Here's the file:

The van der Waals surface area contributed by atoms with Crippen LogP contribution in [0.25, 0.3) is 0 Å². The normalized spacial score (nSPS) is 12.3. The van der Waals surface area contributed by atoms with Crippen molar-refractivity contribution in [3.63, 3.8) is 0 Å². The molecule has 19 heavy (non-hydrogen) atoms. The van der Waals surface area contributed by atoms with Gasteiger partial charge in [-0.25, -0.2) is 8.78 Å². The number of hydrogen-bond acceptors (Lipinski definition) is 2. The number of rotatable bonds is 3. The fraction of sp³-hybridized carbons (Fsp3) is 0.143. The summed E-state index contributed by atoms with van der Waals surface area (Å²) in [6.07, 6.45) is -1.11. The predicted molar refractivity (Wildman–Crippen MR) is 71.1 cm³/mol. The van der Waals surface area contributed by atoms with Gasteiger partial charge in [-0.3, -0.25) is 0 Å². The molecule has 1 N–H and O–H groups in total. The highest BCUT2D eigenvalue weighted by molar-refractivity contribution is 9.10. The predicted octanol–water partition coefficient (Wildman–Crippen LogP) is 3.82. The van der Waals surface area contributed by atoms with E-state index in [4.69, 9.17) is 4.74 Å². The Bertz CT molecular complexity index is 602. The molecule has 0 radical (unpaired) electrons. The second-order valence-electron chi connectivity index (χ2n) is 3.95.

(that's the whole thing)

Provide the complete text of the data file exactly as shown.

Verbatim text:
The van der Waals surface area contributed by atoms with Crippen LogP contribution in [0.25, 0.3) is 0 Å². The normalized spacial score (nSPS) is 12.3. The van der Waals surface area contributed by atoms with Crippen molar-refractivity contribution in [3.63, 3.8) is 0 Å². The molecule has 19 heavy (non-hydrogen) atoms. The van der Waals surface area contributed by atoms with Gasteiger partial charge in [-0.25, -0.2) is 8.78 Å². The number of hydrogen-bond acceptors (Lipinski definition) is 2. The number of rotatable bonds is 3. The fraction of sp³-hybridized carbons (Fsp3) is 0.143. The summed E-state index contributed by atoms with van der Waals surface area (Å²) in [6.07, 6.45) is -1.11. The predicted molar refractivity (Wildman–Crippen MR) is 71.1 cm³/mol. The van der Waals surface area contributed by atoms with Gasteiger partial charge in [-0.3, -0.25) is 0 Å². The molecule has 1 N–H and O–H groups in total. The highest BCUT2D eigenvalue weighted by molar-refractivity contribution is 9.10. The predicted octanol–water partition coefficient (Wildman–Crippen LogP) is 3.82. The van der Waals surface area contributed by atoms with E-state index in [4.69, 9.17) is 4.74 Å². The Bertz CT molecular complexity index is 602. The molecule has 0 radical (unpaired) electrons. The second-order valence-electron chi connectivity index (χ2n) is 3.95.